Sure, there are some disadvantages to using checklists which we’ve touched on in the preceding blogs. But the far biggest obstacle to their successful implementation is the ‘expert’ who’s offended at the thought of ever needing a checklist. That ‘expert’ can be anyone in the organisation. The expert will give any number of reasons checklists are a waste of time but none of those reasons really stand up to scrutiny.
The use of a checklist WILL help improve efficiency by minimising mistakes. Checklists provide a written trail detailing what’s been done at every stage of a project. Checklists can be created and used on paper or online. They are as good for making time-critical decisions as they are for methodically going through a step-by-step procedure. They work equally well in any industry or field that requires a process— from hotel management, education, manufacturing and auto repair to the practice of medicine, aviation, oil, gas and the shipping industries.
The ideal checklist should be precise, efficient, easy to use in any situation and straight to the point. All the items on a good checklist should be actionable and grouped by category. You can get started easily and create a checklist quickly and simply yourself by using WORD or other software. In WORD, for example, you can create two kinds of checklists:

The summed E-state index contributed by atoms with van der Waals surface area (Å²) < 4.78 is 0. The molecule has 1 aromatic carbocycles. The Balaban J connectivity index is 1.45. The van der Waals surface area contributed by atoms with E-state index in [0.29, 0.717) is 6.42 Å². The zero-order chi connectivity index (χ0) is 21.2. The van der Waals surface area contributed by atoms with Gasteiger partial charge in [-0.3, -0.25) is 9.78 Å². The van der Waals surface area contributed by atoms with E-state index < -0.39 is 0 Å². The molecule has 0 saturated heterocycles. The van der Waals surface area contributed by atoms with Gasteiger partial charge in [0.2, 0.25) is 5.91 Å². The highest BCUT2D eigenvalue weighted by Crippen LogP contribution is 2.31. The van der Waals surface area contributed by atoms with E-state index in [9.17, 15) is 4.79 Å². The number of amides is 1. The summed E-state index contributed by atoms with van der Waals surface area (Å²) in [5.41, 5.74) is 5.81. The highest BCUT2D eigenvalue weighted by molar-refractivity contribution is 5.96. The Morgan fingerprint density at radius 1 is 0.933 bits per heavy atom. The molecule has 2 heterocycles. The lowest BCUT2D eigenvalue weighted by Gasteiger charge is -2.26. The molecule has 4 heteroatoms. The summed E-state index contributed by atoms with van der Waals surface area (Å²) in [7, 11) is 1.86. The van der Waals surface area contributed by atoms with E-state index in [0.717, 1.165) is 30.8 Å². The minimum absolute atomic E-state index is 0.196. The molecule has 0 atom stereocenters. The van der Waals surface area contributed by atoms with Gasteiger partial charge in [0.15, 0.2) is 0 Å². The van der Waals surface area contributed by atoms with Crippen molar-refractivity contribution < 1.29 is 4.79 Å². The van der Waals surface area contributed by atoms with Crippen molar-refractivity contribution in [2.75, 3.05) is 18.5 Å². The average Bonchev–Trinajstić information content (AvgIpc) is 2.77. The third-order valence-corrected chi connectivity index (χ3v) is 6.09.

- Lists with check boxes or check marks instead of bullets or numbers. Use boxes if you plan to print the list, for example, and check off each item you complete, or
- Lists you can check off in Word. This involves adding a content control from the Developer tab, but you don’t need to be a developer to do it.
If you’re still not sure if a checklist will improve the performance results of your current or future projects, just have a think about the different purposes they can have.
- Step-by-step Procedures: Checklists that take a person through a complex procedure to minimise errors.
- Verification and Inspection: Checklists allow someone to check that a task has been done correctly for inspection purposes.
- Evaluation: Checklists allow the user to assess a person or a product. For example, whether someone is a good match for a job or whether a product has all the required components.
- Troubleshooting: Checklists can be used for finding a technical or mechanical error when it lists ways to troubleshoot common problems.
- Observation: Checklists delineate a set of possible behaviors an observer can check off when trying to understand an individual’s performance.
So, if you still think checklists don’t work or are a waste of time, please be sure to let us know and we’ll see if we can help persuade you otherwise.